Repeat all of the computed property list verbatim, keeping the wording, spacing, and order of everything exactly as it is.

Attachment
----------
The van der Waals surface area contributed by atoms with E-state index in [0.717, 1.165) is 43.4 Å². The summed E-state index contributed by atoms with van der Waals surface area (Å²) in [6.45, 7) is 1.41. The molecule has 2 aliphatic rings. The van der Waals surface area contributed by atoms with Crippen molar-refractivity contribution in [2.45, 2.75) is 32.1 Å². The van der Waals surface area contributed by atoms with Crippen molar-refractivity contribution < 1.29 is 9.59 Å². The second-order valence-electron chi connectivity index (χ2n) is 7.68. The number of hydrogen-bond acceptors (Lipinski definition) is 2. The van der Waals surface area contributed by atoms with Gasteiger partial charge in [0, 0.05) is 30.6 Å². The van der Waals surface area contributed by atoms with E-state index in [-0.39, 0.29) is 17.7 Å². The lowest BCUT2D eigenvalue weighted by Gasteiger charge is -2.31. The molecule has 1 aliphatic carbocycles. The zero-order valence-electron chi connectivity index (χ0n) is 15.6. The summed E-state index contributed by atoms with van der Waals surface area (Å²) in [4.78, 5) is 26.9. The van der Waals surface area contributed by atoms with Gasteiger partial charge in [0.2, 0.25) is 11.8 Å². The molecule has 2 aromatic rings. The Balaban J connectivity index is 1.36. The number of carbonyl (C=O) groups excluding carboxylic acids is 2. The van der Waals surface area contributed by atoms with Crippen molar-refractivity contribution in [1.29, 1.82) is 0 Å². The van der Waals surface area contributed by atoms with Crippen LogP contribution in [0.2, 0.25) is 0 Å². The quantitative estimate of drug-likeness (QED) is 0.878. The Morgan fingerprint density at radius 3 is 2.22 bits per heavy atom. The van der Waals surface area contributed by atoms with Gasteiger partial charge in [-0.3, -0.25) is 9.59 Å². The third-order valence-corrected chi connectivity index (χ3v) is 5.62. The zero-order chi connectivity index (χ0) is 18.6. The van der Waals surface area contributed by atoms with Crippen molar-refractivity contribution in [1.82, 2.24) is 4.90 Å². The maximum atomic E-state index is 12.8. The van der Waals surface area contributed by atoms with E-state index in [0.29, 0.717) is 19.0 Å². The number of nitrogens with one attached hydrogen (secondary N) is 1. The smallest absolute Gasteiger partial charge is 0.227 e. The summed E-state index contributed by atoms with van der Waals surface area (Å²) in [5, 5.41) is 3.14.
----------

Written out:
The van der Waals surface area contributed by atoms with E-state index in [0.717, 1.165) is 43.4 Å². The summed E-state index contributed by atoms with van der Waals surface area (Å²) in [6.45, 7) is 1.41. The molecule has 2 aliphatic rings. The van der Waals surface area contributed by atoms with Crippen molar-refractivity contribution in [2.45, 2.75) is 32.1 Å². The van der Waals surface area contributed by atoms with Crippen molar-refractivity contribution < 1.29 is 9.59 Å². The second-order valence-electron chi connectivity index (χ2n) is 7.68. The number of hydrogen-bond acceptors (Lipinski definition) is 2. The van der Waals surface area contributed by atoms with Gasteiger partial charge in [0, 0.05) is 30.6 Å². The van der Waals surface area contributed by atoms with E-state index in [-0.39, 0.29) is 17.7 Å². The lowest BCUT2D eigenvalue weighted by Gasteiger charge is -2.31. The molecule has 1 aliphatic carbocycles. The zero-order valence-electron chi connectivity index (χ0n) is 15.6. The summed E-state index contributed by atoms with van der Waals surface area (Å²) in [4.78, 5) is 26.9. The van der Waals surface area contributed by atoms with Gasteiger partial charge in [0.2, 0.25) is 11.8 Å². The molecule has 2 aromatic rings. The Balaban J connectivity index is 1.36. The number of carbonyl (C=O) groups excluding carboxylic acids is 2. The van der Waals surface area contributed by atoms with Crippen molar-refractivity contribution in [1.29, 1.82) is 0 Å². The van der Waals surface area contributed by atoms with Crippen LogP contribution in [0.2, 0.25) is 0 Å². The quantitative estimate of drug-likeness (QED) is 0.878. The Morgan fingerprint density at radius 3 is 2.22 bits per heavy atom. The van der Waals surface area contributed by atoms with Gasteiger partial charge in [-0.3, -0.25) is 9.59 Å². The third-order valence-corrected chi connectivity index (χ3v) is 5.62. The zero-order chi connectivity index (χ0) is 18.6. The van der Waals surface area contributed by atoms with Crippen molar-refractivity contribution in [1.82, 2.24) is 4.90 Å². The maximum atomic E-state index is 12.8. The van der Waals surface area contributed by atoms with E-state index in [0.29, 0.717) is 19.0 Å². The number of nitrogens with one attached hydrogen (secondary N) is 1. The smallest absolute Gasteiger partial charge is 0.227 e. The summed E-state index contributed by atoms with van der Waals surface area (Å²) in [5, 5.41) is 3.14.